Have you heard the term pour over coffee only to scratch your head and wonder what that is? Not to worry, this post will teach you everything that you ever wanted or needed to know about pour over coffee.
Pour-over coffee simply refers to coffee that is brewed by pouring hot water over coffee grounds in a filter and then allowing the hot water to drip down on to the grounds into a carafe leaving you with a delicious cup of coffee.
This method is also sometimes referred to as hand brewing or manual brewing, and while many act as though it is a new discovery, this method of brewing coffee has actually been used in Europe since the 1900s.
You may be wondering why people would choose this method of brewing over others, and it is because this method of brewing coffee accentuates the flavour of the coffee, giving it a depth of flavour, especially when it comes to single-origin coffees.
Grind for Pour-Over Coffee
The grind for pour-over coffee does vary from different types of beans, what type of grinder you are using, and your personal taste preferences. However, the general consensus seems to be that you should use a Burr grinder for your beans moments before brewing and that you should start with a medium grind that is about the same texture as kosher salt.
If you find that your coffee is weak, watery, or sour try grinding your coffee a little bit finer. If your coffee is coming out bitter, harsh, or lacking in-depth, then try grinding your coffee a little bit coarser. One of the awesome things about pour-over coffee is that you can tweak it until it is just right for you.
How to Make Pour-Over Coffee at Home
Making pour-over coffee at home is easy if you have a few simple tools to help you do the job. You will need a pour-over brewer and the appropriate filters to fit your model of a brewer, and a carafe for the freshly brewed coffee to drip into. You will also need hot water, a burr grinder, coffee beans, and initially a scale to perfect your coffee to water ratio.
A generally acceptable coffee to water ratio to get you started is 1:17 which would be 42 grams of ground coffee to 700 grams of water. Your water should be heated to approximately 96 degrees Celsius, or removed from boiling after about 30 seconds. Set up your brewer and place your coffee in the filter. Your first pour of water is for the blooming process, this pour should be about 10 to 15% of your total water volume and should take about 30 seconds.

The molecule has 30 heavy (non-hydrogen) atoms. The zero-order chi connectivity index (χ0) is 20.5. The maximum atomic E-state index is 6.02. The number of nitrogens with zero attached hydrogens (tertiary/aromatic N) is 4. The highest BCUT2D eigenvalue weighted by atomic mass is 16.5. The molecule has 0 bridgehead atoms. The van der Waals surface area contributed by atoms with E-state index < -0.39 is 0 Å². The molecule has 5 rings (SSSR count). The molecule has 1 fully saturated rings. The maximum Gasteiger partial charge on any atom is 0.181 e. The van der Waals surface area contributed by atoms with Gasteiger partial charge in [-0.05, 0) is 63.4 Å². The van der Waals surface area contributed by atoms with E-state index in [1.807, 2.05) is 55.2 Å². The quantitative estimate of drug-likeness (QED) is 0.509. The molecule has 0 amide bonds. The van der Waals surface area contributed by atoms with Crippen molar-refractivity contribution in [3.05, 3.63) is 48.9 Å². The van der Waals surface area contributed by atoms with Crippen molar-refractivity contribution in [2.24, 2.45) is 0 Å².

Now you are ready to pour the remaining water volume over the grounds. A gooseneck kettle can help you with more precision pouring. Avoid lighter spots and pour in the darker areas, and let it drip down into the carafe, this process should take 3 minutes and 30 seconds to four minutes.
Why is Pour Over Coffee Better?
Pour-over coffee is better because it allows you to control nearly every aspect of the brewing process from the temperature of the water, the amount of time it brews, how quickly water is released into the grounds, and how much coffee is made in one batch. Pour-over coffee tens to have a richer and deeper flavour than other methods of coffee brewing.
Temperature For Pour-Over Coffee
Finding the perfect water temperature for your pour-over coffee can affect the rate and time that extraction will take and the taste of your pour-over coffee.
Ideally, your water temperature will be between 90 degrees Celsius and 96 degrees Celsius. If your water temperature is higher than 96 degrees Celsius your coffee will be extracted too quickly and the flavour of your coffee may end up being too bitter.
Pour Over Coffee Tips
A gooseneck kettle while not necessary for making pour-over coffee, can make it a lot easier for you to perfect your pour.
Never use water to make pour-over coffee that you would not drink on its own. The quality of the water that you use for your coffee will have a direct impact on its taste.
Grind your coffee beans right before making your coffee. The process of oxidation begins as soon as the coffee bean is ground, so try to grind your beans no more than a minute before you plan to brew.
Heat your carafe before brewing. Cold glassware will absorb all of the heat from your freshly brewed coffee and may leave the end result cooler than you would like. Warm up the carafe with some hot water before brewing.
Now that you know everything that you need to know about making pour-over coffee, are you going to try this brewing method out at home? If you have used this method of brewing before, what is your favourite roast of coffee and grind to use? Do you have any pour-over coffee tips to add that wasn’t mentioned here?